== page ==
With an aim to retrain a third of their US workforce, Amazon invests $700 Mn in a new initiative called "Upskilling 2025”.
The initiative has been launched to skill and empower employees to face the rising digital disruption.
Preparing themselves for the future, employees can voluntarily enroll themselves in technical training programs across healthcare, manufacturing, computer science, robotics, cloud computing, and machine learning. The cost of these trainings will be borne by Amazon, with a few exceptions.
From highly-skilled software engineers at Amazon’s Seattle HQ to employees in non-technical roles as well as warehouse workers, there will be a training program for everyone who seeks to acquire a new skill or expertise.
For employees from a non-technical background aspiring to switch to a technical role, there will be a 90-day certified program in AWS Training & Certification and Cloud; Warehouse workers who wish to, can enroll in trainings to acquire the required knowledge and skills of an IT Technician; Software engineers can sign up for instructor-led classes at Amazon Technical Academy, which will also be supported by a job placement program. Such will be the diversity of the training programs.
Highlighting the importance of this initiative in the face of digital disruption, Jeff Wilke, Amazon’s Worldwide consumer CEO, “We think we have the responsibility to help them acquire the skills that are going to be necessary as the world changes.”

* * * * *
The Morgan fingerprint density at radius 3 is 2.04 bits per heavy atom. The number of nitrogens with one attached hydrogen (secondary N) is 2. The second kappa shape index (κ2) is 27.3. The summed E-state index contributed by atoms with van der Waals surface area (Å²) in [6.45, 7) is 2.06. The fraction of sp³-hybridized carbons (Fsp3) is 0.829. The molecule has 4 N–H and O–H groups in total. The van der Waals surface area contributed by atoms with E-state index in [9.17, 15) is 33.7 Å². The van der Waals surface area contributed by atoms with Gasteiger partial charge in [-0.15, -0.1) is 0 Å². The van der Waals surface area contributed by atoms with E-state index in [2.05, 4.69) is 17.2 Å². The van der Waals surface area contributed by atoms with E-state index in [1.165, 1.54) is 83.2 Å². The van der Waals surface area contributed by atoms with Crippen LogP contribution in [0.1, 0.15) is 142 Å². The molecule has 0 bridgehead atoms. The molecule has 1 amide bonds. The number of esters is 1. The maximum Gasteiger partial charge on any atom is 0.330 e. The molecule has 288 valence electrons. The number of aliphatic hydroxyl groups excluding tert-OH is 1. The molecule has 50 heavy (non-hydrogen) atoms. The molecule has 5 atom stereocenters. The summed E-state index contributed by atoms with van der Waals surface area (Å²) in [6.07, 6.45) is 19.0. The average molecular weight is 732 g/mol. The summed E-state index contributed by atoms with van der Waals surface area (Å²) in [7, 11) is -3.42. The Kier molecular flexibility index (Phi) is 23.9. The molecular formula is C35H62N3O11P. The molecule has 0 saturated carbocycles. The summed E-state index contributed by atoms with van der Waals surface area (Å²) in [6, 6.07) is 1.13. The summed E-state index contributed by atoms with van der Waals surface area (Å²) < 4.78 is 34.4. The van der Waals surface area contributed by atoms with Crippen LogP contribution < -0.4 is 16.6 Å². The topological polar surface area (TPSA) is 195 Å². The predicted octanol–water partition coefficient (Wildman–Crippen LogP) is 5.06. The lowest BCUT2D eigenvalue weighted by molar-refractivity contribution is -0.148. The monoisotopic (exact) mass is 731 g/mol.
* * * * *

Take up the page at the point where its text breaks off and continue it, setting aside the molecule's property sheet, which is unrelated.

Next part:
Machine Learning University (MLU) is another initiative focused on building tech expertise. It will be a six-week on-site training program with inputs from over 400 in-house ML scientists.
In an endeavor to skill more job aspirants, there will also be an increase in the seats offered under the existing “Amazon Apprenticeship” initiative, where the company offers paid classroom training and on-the-job apprenticeships.
The training programs have been designed to meet individual aspirations in the digital age and help them develop new skills to stay relevant in the coming times. After acquiring the desired skills, employees might look for opportunities outside the organization as well.
“We think it’s important to invest in our employees and to help them gain new skills and create more professional options for themselves,” said Beth Galetti, Senior VP of HR, Amazon.
While the global employee strength of Amazon is nearly 6,30,000, the current plan will cater to 1,00,000 employees and specific to the US. With the rise in skilling needs globally, it will be interesting to see how soon will the plan extend to the global workforce.